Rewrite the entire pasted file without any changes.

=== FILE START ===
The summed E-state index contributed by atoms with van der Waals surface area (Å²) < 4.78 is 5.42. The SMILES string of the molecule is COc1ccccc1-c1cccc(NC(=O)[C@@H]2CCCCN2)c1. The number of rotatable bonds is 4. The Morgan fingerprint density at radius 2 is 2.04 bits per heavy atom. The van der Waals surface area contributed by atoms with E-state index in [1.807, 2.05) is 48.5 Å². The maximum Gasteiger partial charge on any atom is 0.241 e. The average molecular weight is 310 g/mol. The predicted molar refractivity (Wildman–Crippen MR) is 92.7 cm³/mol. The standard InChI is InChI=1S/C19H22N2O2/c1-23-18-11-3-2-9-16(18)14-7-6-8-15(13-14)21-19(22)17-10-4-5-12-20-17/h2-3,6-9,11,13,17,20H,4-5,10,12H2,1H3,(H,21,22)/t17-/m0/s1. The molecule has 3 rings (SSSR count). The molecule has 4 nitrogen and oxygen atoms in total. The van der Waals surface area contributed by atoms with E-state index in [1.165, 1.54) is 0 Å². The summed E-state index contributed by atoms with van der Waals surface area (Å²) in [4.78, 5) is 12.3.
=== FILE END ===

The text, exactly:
The summed E-state index contributed by atoms with van der Waals surface area (Å²) < 4.78 is 5.42. The SMILES string of the molecule is COc1ccccc1-c1cccc(NC(=O)[C@@H]2CCCCN2)c1. The number of rotatable bonds is 4. The Morgan fingerprint density at radius 2 is 2.04 bits per heavy atom. The van der Waals surface area contributed by atoms with E-state index in [1.807, 2.05) is 48.5 Å². The maximum Gasteiger partial charge on any atom is 0.241 e. The average molecular weight is 310 g/mol. The predicted molar refractivity (Wildman–Crippen MR) is 92.7 cm³/mol. The standard InChI is InChI=1S/C19H22N2O2/c1-23-18-11-3-2-9-16(18)14-7-6-8-15(13-14)21-19(22)17-10-4-5-12-20-17/h2-3,6-9,11,13,17,20H,4-5,10,12H2,1H3,(H,21,22)/t17-/m0/s1. The molecule has 3 rings (SSSR count). The molecule has 4 nitrogen and oxygen atoms in total. The van der Waals surface area contributed by atoms with E-state index in [1.165, 1.54) is 0 Å². The summed E-state index contributed by atoms with van der Waals surface area (Å²) in [4.78, 5) is 12.3.